I’ve been in Hong Kong for a while now and apologise for the neglect and shortage of durian information and experiences.
Well, I have been buying and eating but just not reporting it. The thing is, Durian in Hong Kong is pretty expensive (like 2-3x more, since they are flown in direct from Malaysia) and the quantities that we consume now are woefully small compared to our feasts in Malaysia. I have also taken my chances with Thai durian and it is a FAIL. Do not go down this route my dear durian lovers, even in times of extreme durian depravation. I opened the packet and literally after one bite (the whiff was fine) threw the entire packet away. The Thais really shouldn’t waste good plantation space on bad fruit products. I think they should throw in the towel now, do a deal with Penang and expand the cultivars from the slopes of Ferringhi.
Here’s another reason why you shouldn’t buy Thai durians in Hong Kong even if they are cheap. According to this article, durians from Thailand were found to be artificially ripened and coloured with Tumeric. Hmm… no wonder they often look a weird tinge of yellow…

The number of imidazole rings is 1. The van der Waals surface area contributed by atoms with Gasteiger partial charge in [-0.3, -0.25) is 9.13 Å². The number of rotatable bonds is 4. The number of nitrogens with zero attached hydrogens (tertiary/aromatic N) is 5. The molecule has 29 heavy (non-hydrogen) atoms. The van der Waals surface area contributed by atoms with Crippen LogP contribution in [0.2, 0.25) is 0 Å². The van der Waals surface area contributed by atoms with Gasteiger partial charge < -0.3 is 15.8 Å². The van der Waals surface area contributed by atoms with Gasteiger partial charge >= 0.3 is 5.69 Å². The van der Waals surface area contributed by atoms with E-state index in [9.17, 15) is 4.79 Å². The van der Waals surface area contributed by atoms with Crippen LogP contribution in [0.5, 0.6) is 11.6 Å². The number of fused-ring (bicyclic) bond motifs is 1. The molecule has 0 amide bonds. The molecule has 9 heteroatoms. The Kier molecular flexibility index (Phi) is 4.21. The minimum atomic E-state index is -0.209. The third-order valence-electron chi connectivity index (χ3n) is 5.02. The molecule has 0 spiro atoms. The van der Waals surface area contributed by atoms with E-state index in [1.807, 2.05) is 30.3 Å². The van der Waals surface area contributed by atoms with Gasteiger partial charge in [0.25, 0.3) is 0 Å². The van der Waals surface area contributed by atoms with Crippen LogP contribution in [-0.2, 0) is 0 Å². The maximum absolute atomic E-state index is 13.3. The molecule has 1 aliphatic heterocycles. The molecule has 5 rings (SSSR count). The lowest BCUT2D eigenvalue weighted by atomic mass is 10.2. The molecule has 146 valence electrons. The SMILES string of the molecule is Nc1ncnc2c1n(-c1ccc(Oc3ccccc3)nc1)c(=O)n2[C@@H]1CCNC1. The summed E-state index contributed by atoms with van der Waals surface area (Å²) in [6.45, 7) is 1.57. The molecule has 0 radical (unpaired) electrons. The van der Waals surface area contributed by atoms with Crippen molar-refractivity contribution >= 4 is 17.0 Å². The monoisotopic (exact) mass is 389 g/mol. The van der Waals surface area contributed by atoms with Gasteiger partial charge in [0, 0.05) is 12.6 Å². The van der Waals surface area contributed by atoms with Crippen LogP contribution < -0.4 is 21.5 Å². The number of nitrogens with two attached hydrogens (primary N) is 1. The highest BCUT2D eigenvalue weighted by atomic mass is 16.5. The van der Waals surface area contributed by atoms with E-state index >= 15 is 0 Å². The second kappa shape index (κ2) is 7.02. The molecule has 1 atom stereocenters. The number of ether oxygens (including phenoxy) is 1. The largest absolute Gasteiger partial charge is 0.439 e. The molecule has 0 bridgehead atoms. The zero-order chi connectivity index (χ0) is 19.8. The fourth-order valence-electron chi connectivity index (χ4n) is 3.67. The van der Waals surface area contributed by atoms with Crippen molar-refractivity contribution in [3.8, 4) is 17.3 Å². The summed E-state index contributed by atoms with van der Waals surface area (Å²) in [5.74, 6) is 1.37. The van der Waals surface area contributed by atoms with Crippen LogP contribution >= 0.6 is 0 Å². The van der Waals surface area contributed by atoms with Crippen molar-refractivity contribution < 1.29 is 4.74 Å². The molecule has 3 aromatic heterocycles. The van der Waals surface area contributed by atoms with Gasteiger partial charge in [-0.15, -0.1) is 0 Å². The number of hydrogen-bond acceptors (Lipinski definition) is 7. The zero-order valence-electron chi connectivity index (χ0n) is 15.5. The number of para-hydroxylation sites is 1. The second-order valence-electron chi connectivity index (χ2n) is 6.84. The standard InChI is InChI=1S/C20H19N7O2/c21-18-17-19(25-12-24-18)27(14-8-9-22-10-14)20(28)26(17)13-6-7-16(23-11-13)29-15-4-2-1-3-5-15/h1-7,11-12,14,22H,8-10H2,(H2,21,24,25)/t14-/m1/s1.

Test results showed that the husks of 10 samples contain curcumin, a colouring matter, and three samples were detected to contain excessive residues of ethephon.
“Turmeric (curcumin) is a rhizomatour herbaceous perennial plant. According to the Colouring Matter in Food Regulations (Cap 132H), although colouring matter can be added to processed food, it should not be added to meat, game, poultry, fish, fruit or vegetable in a raw and unprocessed state. Upon conviction, offenders shall be liable to a fine of $50,000 and imprisonment for six months,” the spokesman said.